Preparing the next generation of diverse biomedical researchers: The university of north Texas health science center's initiative for maximizing student development (IMSD) predoctoral program

Research output: Contribution to journalArticle

1 Scopus citations

Abstract

The National Science Foundation (NSF) reports that underrepresented minority students are just as interested as their White counterparts in majoring in science upon entering college.1 However, the numbers of those receiving bachelors' degrees, attending graduate school, and earning doctorates remain lower than their White peers. To close this gap, the National Institutes of General Medical Science's (NIGMS) Initiative for Maximizing Student Development (IMSD) at University of Texas Health Science Center (UNTHSC) supports the timely completion of PhD degrees by underrepresented students and their transition into successful biomedical research careers. Throughout UNTHSC's IMSD training program, we have designed interventions anchored by the central hypothesis that PhD attainment requires attentiveness to multiple factors (knowledge, psychosocial, financial and self-efficacy). An assessment of program outcomes demonstrates a progressive increase in trainee retention. Importantly, not-withstanding quantitative measurable outcomes, trainee and mentor evaluations express the value in addressing multiple factors relevant to their success. Since 1996, our cumulative success of underrepresented minority students completing the doctorate increased from 64% (1996) to 84% completion (2018). Herein, we describe the UNTHSC IMSD training approach spanning its performance over two five-year cycles (2004-2008; 2009-2013) and new interventions created from lessons learned that influenced UNTHSC's newly awarded IMSD program (2017-2022).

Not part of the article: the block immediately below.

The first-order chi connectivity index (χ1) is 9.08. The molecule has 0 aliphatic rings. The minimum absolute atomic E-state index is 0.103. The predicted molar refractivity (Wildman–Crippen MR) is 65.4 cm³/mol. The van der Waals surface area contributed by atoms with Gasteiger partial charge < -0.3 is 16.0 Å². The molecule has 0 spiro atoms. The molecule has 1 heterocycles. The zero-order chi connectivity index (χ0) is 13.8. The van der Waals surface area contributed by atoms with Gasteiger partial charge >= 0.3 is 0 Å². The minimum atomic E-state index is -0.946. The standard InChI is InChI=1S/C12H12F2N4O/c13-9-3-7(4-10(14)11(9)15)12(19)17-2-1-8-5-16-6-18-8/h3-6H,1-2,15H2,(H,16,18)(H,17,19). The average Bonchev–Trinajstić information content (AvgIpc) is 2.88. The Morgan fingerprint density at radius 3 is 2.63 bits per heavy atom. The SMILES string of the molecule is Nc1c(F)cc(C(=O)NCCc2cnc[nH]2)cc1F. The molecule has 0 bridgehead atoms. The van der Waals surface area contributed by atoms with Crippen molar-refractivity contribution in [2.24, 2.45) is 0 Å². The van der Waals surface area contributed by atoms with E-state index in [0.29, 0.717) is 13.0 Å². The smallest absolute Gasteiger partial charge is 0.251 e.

Original languageEnglish
Pages (from-to)65-74
Number of pages10
JournalEthnicity and Disease
Volume30
Issue number1
DOIs
StatePublished - 1 Jan 2020

Keywords

  • Biomedical Workforce
  • Doctoral Training
  • Mentoring
  • Underrepresented Minority

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